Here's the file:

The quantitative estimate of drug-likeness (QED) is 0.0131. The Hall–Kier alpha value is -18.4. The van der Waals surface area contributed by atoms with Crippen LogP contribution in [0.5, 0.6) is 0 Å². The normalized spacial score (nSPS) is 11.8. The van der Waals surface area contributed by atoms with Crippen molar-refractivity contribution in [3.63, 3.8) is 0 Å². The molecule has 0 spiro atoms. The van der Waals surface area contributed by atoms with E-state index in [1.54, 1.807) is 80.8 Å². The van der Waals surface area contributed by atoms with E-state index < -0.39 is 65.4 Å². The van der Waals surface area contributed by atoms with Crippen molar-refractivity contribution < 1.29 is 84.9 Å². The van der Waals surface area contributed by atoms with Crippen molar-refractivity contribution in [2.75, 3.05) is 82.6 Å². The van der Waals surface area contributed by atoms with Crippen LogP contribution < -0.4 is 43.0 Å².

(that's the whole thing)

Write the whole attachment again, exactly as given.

The quantitative estimate of drug-likeness (QED) is 0.0131. The Hall–Kier alpha value is -18.4. The van der Waals surface area contributed by atoms with Crippen LogP contribution in [0.5, 0.6) is 0 Å². The normalized spacial score (nSPS) is 11.8. The van der Waals surface area contributed by atoms with Crippen molar-refractivity contribution in [3.63, 3.8) is 0 Å². The molecule has 0 spiro atoms. The van der Waals surface area contributed by atoms with E-state index in [1.54, 1.807) is 80.8 Å². The van der Waals surface area contributed by atoms with E-state index < -0.39 is 65.4 Å². The van der Waals surface area contributed by atoms with Crippen molar-refractivity contribution < 1.29 is 84.9 Å². The van der Waals surface area contributed by atoms with Crippen molar-refractivity contribution in [2.75, 3.05) is 82.6 Å². The van der Waals surface area contributed by atoms with Crippen LogP contribution < -0.4 is 43.0 Å².